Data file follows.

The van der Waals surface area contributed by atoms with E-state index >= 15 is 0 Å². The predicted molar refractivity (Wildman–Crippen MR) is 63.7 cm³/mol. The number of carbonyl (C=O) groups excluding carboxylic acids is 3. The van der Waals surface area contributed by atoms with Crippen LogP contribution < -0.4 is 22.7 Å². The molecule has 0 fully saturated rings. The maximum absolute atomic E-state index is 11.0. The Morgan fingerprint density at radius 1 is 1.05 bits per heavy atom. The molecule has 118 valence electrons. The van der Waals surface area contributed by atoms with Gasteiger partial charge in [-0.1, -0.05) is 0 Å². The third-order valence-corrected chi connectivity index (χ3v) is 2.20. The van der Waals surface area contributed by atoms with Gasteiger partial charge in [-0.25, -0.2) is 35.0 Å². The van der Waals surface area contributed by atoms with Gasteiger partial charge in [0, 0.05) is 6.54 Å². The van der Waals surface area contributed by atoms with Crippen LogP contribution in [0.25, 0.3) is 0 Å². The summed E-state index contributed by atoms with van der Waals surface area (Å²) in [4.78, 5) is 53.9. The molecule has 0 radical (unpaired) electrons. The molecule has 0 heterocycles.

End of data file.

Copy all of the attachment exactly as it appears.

The van der Waals surface area contributed by atoms with E-state index >= 15 is 0 Å². The predicted molar refractivity (Wildman–Crippen MR) is 63.7 cm³/mol. The number of carbonyl (C=O) groups excluding carboxylic acids is 3. The van der Waals surface area contributed by atoms with Crippen LogP contribution < -0.4 is 22.7 Å². The molecule has 0 fully saturated rings. The maximum absolute atomic E-state index is 11.0. The Morgan fingerprint density at radius 1 is 1.05 bits per heavy atom. The molecule has 118 valence electrons. The van der Waals surface area contributed by atoms with Gasteiger partial charge in [-0.1, -0.05) is 0 Å². The third-order valence-corrected chi connectivity index (χ3v) is 2.20. The van der Waals surface area contributed by atoms with Gasteiger partial charge in [-0.25, -0.2) is 35.0 Å². The van der Waals surface area contributed by atoms with Gasteiger partial charge in [0, 0.05) is 6.54 Å². The van der Waals surface area contributed by atoms with Crippen LogP contribution in [0.25, 0.3) is 0 Å². The summed E-state index contributed by atoms with van der Waals surface area (Å²) in [4.78, 5) is 53.9. The molecule has 0 radical (unpaired) electrons. The molecule has 0 heterocycles.